/** * A unique element in a vertex buffer. */ typedef struct LSG_UNIQUE_VB_ELEMENT { /** * Pointer to the element. */ LSVOID * pvElement; /** * Size of the element. */ LSUINT32 ui32Size; // == Operators. /** * Less-than operator. * * \param _uveOther The object against which to check for being less than. * \return Returns true if this element is less than the given element. */ LSBOOL LSE_CALL operator < ( const LSG_UNIQUE_VB_ELEMENT &_uveOther ) const; /** * Equality check. * * \param _uveOther The object against which to check for being equal to. * \return Returns true if this element is equal to the given element. */ LSBOOL LSE_CALL operator == ( const LSG_UNIQUE_VB_ELEMENT &_uveOther ) const; } * LPLSG_UNIQUE_VB_ELEMENT, * const LPCLSG_UNIQUE_VB_ELEMENT;

A simple memcmp() is all that is needed to check if a key is less than or equal to another key.

Notice that I have a pointer to the vertex rather than the vertex itself. This acts as a smaller key and sorts much faster.

Now as you add vertices to your no-duplicates buffer, you can store a pointer to the vertex within that buffer (assuming the buffer has been pre-allocated so that the data within it never moves) as the key and the index of the vertex as the value.

Your original vertex buffer and your no-duplicate vertex buffer can be the same thing.

L. Spiro

##### Share on other sites
Okay, that clears some of it up, but I'm still hung up on a couple specifics =/

A simple memcmp() is all that is needed to check if a key is less than or equal to another key.

Position, UV coords, Normals etc are in floating point precision. How could a memcmp() possibly hold up under those circumstances? Event seemingly identical values will be slightly different and therefore have different binary values.

Also, in this particular case I'm dealing with, we aren't talking about vertices that exactly match so much as we are talking about vertices that almost match. For instance in order for me to get smooth shading to work, I need to be able to average the different normals present for the "same" vertex shared across multiple faces/triangles. Otherwise I'm just left with the flat-shading that I have at the moment. A simple memory compare doesn't seem like the answer here as well, especially when the exact layout of the obj file (does it have all three? is it missing normals? is it missing UVs? Both?) varies...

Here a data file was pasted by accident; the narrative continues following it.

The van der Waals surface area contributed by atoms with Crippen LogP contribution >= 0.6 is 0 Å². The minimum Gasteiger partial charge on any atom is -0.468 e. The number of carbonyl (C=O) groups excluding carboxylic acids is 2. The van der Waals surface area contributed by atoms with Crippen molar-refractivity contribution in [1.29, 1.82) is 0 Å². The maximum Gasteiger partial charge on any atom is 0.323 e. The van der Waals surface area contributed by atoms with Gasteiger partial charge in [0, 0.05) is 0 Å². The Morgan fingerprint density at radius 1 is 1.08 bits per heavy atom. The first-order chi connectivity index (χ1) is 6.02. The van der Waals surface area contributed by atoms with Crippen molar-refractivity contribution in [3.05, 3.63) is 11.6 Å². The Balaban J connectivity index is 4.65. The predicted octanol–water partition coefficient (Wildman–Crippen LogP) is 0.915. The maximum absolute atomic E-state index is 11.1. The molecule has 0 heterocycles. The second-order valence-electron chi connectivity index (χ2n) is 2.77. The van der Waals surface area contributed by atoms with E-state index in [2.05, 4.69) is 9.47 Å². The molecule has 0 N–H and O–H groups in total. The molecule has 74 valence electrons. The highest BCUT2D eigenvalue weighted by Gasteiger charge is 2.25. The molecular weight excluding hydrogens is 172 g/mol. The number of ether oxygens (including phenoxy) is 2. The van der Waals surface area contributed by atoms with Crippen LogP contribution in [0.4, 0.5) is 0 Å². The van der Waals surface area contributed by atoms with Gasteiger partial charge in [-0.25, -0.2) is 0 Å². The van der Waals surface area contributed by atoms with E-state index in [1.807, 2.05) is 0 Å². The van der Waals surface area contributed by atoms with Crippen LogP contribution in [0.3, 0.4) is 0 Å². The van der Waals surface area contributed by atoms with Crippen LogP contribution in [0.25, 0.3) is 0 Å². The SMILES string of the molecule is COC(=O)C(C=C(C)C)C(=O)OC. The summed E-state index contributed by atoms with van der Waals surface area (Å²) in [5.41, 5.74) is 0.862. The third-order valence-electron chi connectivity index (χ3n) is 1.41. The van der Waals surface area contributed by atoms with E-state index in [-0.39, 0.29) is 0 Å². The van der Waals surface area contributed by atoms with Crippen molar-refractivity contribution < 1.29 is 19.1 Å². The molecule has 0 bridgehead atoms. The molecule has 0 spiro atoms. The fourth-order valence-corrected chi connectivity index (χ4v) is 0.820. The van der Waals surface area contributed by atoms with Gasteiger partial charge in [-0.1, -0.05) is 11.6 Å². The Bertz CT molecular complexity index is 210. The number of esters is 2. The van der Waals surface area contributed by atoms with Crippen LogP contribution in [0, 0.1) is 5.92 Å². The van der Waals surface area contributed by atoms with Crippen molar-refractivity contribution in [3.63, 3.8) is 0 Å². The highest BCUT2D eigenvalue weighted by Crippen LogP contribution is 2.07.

All of these problems can obviously be solved by taking the index buffer generation process offline as we've already discussed, but my curiosity is getting the better of me and I'm starting to wonder if there aren't some key tricks to this entire thing that I'm missing that go beyond simple index buffer construction. Stuff like dynamic vertex attribute specifications as opposed to static ones (I've got a fairly simple dynamic system implemented at the moment, but it's the exact reason I'm having trouble with a lot of this fast comparison stuff) and type identification (are these values being sent to the GPU floats or ints?). Is there some sort of advanced book on best practices somewhere that I can pick up for this? I've got a copy of the superbible and a few others, but none of them do much more than skim the surface on how to apply this well in a decent scope.

1. 1
2. 2
Rutin
16
3. 3
4. 4
5. 5

• 26
• 11
• 9
• 9
• 11
• ### Forum Statistics

• Total Topics
633709
• Total Posts
3013481
×